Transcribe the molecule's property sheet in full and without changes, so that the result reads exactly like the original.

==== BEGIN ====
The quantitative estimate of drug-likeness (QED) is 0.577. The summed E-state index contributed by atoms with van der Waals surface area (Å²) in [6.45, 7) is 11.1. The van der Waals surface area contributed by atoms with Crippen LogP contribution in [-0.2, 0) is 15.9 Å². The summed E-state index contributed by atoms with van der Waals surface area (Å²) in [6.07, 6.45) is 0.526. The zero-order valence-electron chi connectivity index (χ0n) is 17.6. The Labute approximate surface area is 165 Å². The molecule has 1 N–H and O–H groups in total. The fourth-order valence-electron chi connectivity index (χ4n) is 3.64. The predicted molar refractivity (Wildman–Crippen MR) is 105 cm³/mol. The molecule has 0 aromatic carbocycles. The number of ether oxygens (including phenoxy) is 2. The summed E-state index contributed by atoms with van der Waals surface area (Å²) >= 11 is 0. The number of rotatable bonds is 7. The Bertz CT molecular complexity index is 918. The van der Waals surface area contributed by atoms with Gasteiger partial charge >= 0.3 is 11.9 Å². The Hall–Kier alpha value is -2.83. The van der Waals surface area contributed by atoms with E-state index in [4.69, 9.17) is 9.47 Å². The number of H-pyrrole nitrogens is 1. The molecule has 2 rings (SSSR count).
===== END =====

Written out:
The quantitative estimate of drug-likeness (QED) is 0.577. The summed E-state index contributed by atoms with van der Waals surface area (Å²) in [6.45, 7) is 11.1. The van der Waals surface area contributed by atoms with Crippen LogP contribution in [-0.2, 0) is 15.9 Å². The summed E-state index contributed by atoms with van der Waals surface area (Å²) in [6.07, 6.45) is 0.526. The zero-order valence-electron chi connectivity index (χ0n) is 17.6. The Labute approximate surface area is 165 Å². The molecule has 1 N–H and O–H groups in total. The fourth-order valence-electron chi connectivity index (χ4n) is 3.64. The predicted molar refractivity (Wildman–Crippen MR) is 105 cm³/mol. The molecule has 0 aromatic carbocycles. The number of ether oxygens (including phenoxy) is 2. The summed E-state index contributed by atoms with van der Waals surface area (Å²) >= 11 is 0. The number of rotatable bonds is 7. The Bertz CT molecular complexity index is 918. The van der Waals surface area contributed by atoms with Gasteiger partial charge >= 0.3 is 11.9 Å². The Hall–Kier alpha value is -2.83. The van der Waals surface area contributed by atoms with E-state index in [4.69, 9.17) is 9.47 Å². The number of H-pyrrole nitrogens is 1. The molecule has 2 rings (SSSR count).